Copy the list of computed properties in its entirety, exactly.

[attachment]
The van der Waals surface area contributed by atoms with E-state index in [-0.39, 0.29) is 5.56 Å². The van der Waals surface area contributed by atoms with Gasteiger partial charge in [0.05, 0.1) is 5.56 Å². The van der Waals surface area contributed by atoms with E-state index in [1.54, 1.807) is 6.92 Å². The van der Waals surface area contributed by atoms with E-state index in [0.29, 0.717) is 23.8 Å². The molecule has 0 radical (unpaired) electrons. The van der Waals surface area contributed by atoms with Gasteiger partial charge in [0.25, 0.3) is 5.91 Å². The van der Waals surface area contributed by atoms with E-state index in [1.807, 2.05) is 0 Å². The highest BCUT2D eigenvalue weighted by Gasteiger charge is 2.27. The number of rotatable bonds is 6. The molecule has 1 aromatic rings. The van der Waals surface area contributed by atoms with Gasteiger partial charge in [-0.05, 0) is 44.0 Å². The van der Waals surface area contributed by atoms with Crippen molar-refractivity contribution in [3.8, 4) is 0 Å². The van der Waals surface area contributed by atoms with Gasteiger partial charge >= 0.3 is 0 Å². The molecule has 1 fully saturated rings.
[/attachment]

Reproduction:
The van der Waals surface area contributed by atoms with E-state index in [-0.39, 0.29) is 5.56 Å². The van der Waals surface area contributed by atoms with Gasteiger partial charge in [0.05, 0.1) is 5.56 Å². The van der Waals surface area contributed by atoms with E-state index in [1.54, 1.807) is 6.92 Å². The van der Waals surface area contributed by atoms with E-state index in [0.29, 0.717) is 23.8 Å². The molecule has 0 radical (unpaired) electrons. The van der Waals surface area contributed by atoms with Gasteiger partial charge in [0.25, 0.3) is 5.91 Å². The van der Waals surface area contributed by atoms with E-state index in [1.807, 2.05) is 0 Å². The highest BCUT2D eigenvalue weighted by Gasteiger charge is 2.27. The number of rotatable bonds is 6. The molecule has 1 aromatic rings. The van der Waals surface area contributed by atoms with Gasteiger partial charge in [-0.05, 0) is 44.0 Å². The van der Waals surface area contributed by atoms with Crippen molar-refractivity contribution in [3.8, 4) is 0 Å². The van der Waals surface area contributed by atoms with Gasteiger partial charge >= 0.3 is 0 Å². The molecule has 1 fully saturated rings.